From the corruption of the past to the stealing of the present
Right now, in South Africa, debate swirls around the relevance of addressing the Corruption of apartheid era political and economic elite in terms of dealing with present day abuse of power and political privilege. Those who call for the recall of corruptions Past are no other than those presently accused of corruption in the present time. To listen to them is to permit diversion of attention to their present criminality. Others insist that the issue is not about dealing with Past thieves to deal with present ones but to deal with theft itself. To understand corruption it is necessary to acknowledge its history openly in our politics and economics. In Nigeria we remember the era of 10 per cent and the creed of those who labour in the political orchard must benefit from the fruits of the orchard. This reasoning seems to account for the first post independence chairman of Nigerian Railways setting up long haulage truck transport system to compete with the Nigerian railways and claim that he was doing nothing criminal.
Once there is an acknowledgement of corruption, there would be the need to allocate blame and consequently, to punish past corruption. Muhammadu Buhari’s corruption war does not even attempt to identify present thieves, never mind punishing them. Thousands of ghost workers were identified and taken out of the salary list. What of the money they stole on the past? What about punishing them for their crime? There was budget padding in the past. By whom? How much did each participant steal from the public through this system? Are the police preparing to take them to court and if found guilty sending them to goal? High profile cases of corruption are falling on the wayside and it is beginning to look like there’s nothing the matter with our system. Yet, in the name of restorative justice the perpetrators of corruption of the past must be punished. Without restorative justice, there is no possibility of justice in the present time.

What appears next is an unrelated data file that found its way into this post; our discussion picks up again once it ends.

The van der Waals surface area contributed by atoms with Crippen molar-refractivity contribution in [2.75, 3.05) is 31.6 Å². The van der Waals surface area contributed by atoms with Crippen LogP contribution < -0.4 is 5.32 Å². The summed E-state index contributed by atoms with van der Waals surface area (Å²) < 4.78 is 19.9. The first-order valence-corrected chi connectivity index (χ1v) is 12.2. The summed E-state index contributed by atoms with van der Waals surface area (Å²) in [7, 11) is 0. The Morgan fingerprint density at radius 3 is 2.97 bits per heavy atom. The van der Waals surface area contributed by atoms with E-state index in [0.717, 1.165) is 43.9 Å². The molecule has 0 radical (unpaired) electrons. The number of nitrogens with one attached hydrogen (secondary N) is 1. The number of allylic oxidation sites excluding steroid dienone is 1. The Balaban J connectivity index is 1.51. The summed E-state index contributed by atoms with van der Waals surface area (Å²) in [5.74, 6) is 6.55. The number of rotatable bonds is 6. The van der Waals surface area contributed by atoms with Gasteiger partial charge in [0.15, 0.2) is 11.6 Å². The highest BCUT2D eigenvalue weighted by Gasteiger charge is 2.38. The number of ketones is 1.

Corruption makes it impossible to deal a deathblow to poverty the China and Brazil have been able to deal with it. Corruption makes it impossible to attack unemployment head-on the way it should be attacked. All over the country young men and young women, qualified and unqualified crowd the streets of our towns and cities looking vacant and seeking vacancies that do not exist. Corruption perpetuates inequality, seen as the greatest destabiliser of present society.